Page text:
The central bank of Mauritius cut its repo rate by 25 basis points to 4.65 percent by a majority vote and revised downwards its 2013 growth forecast due to "lasting downside risks to the economic outlook" and generally softer conditions in the main trading partners.
The Bank of Mauritius, which last cut its rate in March 2012, said the domestic economy continues to be vulnerable due to the subdued external environment and economic output has been below trend with slow export growth and a significant contraction in construction.
The 2013 growth forecast was revised down to a range of 3.2-2.7 percent, down from a March forecast of 3.4-3.9 percent. In 2012 the economy grew by an estimated 3.3 percent.
Inflation has remained broadly unchanged since the bank's March meeting, and in addition to excess capacity in the economy, a new CPI basket has introduced a downward substitution bias. However, there are upside risks to the inflation outlook from public sector wages and a possible spillover to private sector, the bank said in a statement from June 17.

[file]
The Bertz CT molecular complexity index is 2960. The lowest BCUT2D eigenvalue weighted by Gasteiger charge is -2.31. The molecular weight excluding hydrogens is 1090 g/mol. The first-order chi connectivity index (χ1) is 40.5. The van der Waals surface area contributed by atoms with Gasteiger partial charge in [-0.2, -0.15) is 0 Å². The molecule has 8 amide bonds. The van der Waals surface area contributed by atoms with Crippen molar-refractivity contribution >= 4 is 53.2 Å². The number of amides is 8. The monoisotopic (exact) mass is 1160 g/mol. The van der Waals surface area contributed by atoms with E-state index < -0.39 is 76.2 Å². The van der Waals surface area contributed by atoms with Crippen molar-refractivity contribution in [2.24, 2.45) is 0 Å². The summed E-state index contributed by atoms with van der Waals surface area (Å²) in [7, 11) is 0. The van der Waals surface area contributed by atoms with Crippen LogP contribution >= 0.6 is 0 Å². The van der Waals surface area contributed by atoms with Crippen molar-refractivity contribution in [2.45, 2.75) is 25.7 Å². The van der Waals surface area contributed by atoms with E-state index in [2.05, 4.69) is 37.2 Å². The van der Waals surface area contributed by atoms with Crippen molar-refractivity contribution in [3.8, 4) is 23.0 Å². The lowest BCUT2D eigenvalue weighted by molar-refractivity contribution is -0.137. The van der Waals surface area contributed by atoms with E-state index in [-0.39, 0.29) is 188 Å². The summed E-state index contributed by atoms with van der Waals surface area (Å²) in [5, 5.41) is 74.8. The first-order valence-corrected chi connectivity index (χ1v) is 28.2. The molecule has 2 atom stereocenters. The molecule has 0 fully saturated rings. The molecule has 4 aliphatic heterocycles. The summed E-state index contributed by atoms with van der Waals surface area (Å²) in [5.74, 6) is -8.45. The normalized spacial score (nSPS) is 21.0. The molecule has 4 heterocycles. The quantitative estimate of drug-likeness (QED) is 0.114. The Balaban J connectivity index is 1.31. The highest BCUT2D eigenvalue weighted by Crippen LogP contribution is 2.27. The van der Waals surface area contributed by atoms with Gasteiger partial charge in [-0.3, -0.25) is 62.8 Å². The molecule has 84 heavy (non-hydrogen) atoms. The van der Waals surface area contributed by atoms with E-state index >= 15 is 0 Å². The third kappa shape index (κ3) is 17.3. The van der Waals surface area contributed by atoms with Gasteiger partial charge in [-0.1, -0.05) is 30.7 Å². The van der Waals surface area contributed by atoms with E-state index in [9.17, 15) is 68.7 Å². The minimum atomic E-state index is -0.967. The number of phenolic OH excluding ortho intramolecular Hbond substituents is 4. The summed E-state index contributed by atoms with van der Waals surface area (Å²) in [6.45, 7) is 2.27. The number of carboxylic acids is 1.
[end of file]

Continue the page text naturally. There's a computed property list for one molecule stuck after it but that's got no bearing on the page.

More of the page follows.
Inflation this year is forecast at 5.3-5.8 percent, based on no changes in policy, equivalent to headline inflation of 4.1-4.3 percent, the central bank said.
In March the inflation rate rose to 3.7 percent from 3.6 percent the previous month and the central bank said its inflation expectations survey in May put the mean headline inflation rate at 4.3 percent in December this year.
The central bank said its monetary policy committee was divided on the risks to growth and inflation, with some members arguing for proactive action to tackle medium-term inflation and others saying the growth outlook had deteriorated in light of developments in the main trading partners.
Rundheersing Bheenick told Bloomberg today that he voted for a 25 basis point increase in the policy rate for the second time this year to help contain inflation.